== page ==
In the chapter nine Professor Russo addresses the past and present of academic research by indicating that in the early 1950s the concept of "publish or perish" was created and the number of publications has been a convenient metric to measure faculty productivity. However funding constraints make the present not bright for many academic places. Whereas it is not immediate solutions to the funding of research the author emphasize in four major points for the formation of our Cancer researchers and they are: Scientific writing, Scientific ethics; Emulation as a first step in scientific inquiry and the value of communications and conferences in the formation of cancer researchers. He finalize this chapter by discussing the optimal size of the cancer research laboratory and the creation of an adequate environment for academic cancer research.
In the last chapter what the future of cancer research will look like, Professor Russo call our attention that to understand the future requires to understand the past and mainly emphasize in the personal introspection of looking in ourselves and find a good mentor as path of innovation and success. He emphasizes the importance to work in a team, pursue original ideas and finally he discusses the search for greatness as the real future for cancer research. He ends the book by saying "Greatness is not associated with brashness or loudness and great cancer researchers are not afraid of the critics. There nobility is not about being nicer or better than anyone else, rather it is a feeling about the research endeavor that transcends gender, race, or social conditions".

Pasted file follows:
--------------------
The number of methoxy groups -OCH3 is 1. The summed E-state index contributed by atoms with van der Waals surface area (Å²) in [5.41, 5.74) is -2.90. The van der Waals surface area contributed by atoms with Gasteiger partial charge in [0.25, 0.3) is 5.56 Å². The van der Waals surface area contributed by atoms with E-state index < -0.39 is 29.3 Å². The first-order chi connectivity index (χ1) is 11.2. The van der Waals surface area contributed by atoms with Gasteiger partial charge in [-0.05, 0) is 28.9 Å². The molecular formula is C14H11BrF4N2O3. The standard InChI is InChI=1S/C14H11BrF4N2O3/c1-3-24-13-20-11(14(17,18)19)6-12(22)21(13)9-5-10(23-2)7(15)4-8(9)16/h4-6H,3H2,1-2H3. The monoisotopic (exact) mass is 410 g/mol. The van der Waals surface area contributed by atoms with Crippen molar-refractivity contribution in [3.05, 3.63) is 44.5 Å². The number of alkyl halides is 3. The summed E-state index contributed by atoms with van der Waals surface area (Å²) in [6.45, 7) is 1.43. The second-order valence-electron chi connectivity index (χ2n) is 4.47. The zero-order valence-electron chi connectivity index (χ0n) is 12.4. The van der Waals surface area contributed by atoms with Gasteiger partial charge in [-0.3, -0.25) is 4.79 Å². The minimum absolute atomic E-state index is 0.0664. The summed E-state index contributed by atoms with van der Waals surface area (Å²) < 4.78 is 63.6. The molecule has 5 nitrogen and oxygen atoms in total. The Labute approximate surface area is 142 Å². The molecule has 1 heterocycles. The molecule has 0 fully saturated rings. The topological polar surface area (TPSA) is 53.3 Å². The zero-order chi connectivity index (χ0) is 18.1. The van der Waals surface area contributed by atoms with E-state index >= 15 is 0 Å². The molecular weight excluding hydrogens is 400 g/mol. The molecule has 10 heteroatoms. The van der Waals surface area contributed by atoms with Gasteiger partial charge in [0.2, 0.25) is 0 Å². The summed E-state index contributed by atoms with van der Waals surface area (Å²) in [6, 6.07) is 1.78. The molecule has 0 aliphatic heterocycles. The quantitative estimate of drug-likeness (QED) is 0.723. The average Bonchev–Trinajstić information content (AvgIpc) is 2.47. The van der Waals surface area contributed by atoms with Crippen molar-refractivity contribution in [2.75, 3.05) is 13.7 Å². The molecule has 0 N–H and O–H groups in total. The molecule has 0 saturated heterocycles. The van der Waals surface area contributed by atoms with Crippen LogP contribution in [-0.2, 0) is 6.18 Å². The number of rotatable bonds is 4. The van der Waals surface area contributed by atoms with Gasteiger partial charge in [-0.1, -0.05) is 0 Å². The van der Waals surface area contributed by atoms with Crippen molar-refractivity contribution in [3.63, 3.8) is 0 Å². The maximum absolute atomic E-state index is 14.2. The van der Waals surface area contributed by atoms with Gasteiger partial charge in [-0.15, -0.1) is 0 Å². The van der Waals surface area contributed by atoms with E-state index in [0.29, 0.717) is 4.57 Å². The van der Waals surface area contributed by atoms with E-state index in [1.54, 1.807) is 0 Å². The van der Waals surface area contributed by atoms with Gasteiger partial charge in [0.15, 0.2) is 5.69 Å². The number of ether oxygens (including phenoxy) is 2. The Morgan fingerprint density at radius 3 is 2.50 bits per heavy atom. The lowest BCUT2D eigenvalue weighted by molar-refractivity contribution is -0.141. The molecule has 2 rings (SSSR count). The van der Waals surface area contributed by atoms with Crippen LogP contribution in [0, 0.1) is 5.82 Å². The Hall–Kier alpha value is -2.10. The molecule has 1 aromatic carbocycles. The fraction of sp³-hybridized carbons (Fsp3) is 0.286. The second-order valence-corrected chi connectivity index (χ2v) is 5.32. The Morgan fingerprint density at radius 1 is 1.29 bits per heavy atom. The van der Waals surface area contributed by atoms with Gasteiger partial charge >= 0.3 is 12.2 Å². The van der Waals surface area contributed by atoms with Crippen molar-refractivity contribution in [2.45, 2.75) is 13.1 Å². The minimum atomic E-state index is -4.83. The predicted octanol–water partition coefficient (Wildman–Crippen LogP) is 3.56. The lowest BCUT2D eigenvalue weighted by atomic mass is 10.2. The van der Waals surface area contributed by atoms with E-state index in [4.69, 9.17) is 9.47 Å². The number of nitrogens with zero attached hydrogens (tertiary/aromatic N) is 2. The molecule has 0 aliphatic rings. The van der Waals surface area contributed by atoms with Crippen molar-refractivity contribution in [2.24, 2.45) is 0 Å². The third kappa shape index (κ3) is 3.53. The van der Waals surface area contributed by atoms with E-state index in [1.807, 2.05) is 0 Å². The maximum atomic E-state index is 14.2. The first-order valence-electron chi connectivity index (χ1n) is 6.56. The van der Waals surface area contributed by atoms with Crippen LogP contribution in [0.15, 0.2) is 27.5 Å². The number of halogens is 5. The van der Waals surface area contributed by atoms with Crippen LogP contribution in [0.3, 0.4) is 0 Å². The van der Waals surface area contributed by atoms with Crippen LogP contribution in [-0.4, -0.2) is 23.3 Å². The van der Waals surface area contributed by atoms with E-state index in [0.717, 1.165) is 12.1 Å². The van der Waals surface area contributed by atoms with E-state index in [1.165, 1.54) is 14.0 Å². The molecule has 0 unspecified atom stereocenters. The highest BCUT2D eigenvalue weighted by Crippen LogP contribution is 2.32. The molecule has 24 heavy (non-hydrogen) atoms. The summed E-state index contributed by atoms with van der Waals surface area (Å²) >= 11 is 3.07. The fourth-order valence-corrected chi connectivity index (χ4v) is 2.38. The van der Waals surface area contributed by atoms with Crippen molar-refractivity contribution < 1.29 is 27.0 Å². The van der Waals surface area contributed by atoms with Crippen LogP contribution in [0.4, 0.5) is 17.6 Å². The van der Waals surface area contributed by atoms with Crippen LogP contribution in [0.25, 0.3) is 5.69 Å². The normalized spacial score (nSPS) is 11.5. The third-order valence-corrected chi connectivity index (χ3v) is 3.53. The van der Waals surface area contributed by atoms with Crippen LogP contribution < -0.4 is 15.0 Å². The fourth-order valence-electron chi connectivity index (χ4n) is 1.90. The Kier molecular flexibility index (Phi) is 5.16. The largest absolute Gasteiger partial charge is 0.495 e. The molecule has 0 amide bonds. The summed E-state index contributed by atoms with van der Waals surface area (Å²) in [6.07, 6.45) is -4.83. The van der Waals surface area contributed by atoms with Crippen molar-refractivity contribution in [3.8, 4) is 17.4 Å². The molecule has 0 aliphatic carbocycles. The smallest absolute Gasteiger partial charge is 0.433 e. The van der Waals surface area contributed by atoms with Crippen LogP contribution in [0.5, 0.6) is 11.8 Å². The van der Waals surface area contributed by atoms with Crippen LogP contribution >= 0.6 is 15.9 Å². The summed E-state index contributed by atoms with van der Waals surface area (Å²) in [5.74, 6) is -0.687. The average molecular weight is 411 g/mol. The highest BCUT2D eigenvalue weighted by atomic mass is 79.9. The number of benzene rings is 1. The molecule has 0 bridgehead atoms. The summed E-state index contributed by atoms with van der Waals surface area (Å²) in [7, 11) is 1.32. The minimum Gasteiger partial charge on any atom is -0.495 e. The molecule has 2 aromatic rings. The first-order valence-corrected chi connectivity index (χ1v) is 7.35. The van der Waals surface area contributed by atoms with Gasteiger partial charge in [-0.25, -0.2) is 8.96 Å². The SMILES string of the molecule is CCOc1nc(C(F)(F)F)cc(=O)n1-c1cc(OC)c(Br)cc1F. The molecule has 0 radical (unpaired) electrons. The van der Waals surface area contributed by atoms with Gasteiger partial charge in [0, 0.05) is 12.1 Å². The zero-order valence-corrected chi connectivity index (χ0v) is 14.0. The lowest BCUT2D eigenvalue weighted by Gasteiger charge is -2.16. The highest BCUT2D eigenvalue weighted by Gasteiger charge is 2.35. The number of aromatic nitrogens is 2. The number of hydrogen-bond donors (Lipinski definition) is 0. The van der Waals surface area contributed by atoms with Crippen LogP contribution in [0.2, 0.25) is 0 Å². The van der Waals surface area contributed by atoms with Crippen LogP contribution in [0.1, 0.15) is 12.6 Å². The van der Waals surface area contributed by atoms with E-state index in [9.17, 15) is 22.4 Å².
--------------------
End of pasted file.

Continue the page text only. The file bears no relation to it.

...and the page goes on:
In summary in this book it is discussed a number of topics that over the years have become increasingly relevant for the training of future cancer researchers to the entire scientific enterprise. Because of the wide variety of topics included in this book, each chapter focus on the salient points of the larger issue, and using his personal experience and observations as a guide, Professor Russo brings these questions to light in novel ways. While there are other books that address these admittedly huge scientific questions, this will be the first to bring them together from the perspective of training cancer researchers with the aim of re-instilling in the reader a sense of connection between our goals for the future, and the origins of our desire for truth. This book is targeted towards students of biomedical sciences, teachers, health related professionals, sociologists, economists and the general public that is interested to know how cancer research is conducted and what the future will be.
Prof. Jose Russo, Fox Chase Cancer Center, Temple Health, Philadelphia, United States of America, Tel: 263-47-6210.
© 2016 Russo J. This is an open-access article distributed under the terms of the Creative Commons Attribution License, which permits unrestricted use, distribution, and reproduction in any medium, provided the original author and source are credited.